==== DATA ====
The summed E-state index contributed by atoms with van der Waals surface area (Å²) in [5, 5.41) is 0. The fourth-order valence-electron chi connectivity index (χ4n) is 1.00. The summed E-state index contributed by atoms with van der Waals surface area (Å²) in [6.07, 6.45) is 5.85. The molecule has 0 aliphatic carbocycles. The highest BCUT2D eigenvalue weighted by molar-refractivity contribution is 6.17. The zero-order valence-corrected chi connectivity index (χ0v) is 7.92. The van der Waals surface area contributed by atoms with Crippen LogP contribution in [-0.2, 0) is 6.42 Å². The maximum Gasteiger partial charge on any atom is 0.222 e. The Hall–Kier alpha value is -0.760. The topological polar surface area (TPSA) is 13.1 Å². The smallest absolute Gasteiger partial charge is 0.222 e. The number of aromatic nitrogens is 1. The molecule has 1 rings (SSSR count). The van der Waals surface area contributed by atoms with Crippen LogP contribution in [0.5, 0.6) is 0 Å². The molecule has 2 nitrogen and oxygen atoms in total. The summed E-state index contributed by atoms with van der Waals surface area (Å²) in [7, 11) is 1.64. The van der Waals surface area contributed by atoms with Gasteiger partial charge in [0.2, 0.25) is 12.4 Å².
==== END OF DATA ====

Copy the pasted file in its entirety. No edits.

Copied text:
The summed E-state index contributed by atoms with van der Waals surface area (Å²) in [5, 5.41) is 0. The fourth-order valence-electron chi connectivity index (χ4n) is 1.00. The summed E-state index contributed by atoms with van der Waals surface area (Å²) in [6.07, 6.45) is 5.85. The molecule has 0 aliphatic carbocycles. The highest BCUT2D eigenvalue weighted by molar-refractivity contribution is 6.17. The zero-order valence-corrected chi connectivity index (χ0v) is 7.92. The van der Waals surface area contributed by atoms with Crippen LogP contribution in [-0.2, 0) is 6.42 Å². The maximum Gasteiger partial charge on any atom is 0.222 e. The Hall–Kier alpha value is -0.760. The topological polar surface area (TPSA) is 13.1 Å². The smallest absolute Gasteiger partial charge is 0.222 e. The number of aromatic nitrogens is 1. The molecule has 1 rings (SSSR count). The van der Waals surface area contributed by atoms with Crippen LogP contribution in [0.5, 0.6) is 0 Å². The molecule has 2 nitrogen and oxygen atoms in total. The summed E-state index contributed by atoms with van der Waals surface area (Å²) in [7, 11) is 1.64. The van der Waals surface area contributed by atoms with Gasteiger partial charge in [0.2, 0.25) is 12.4 Å².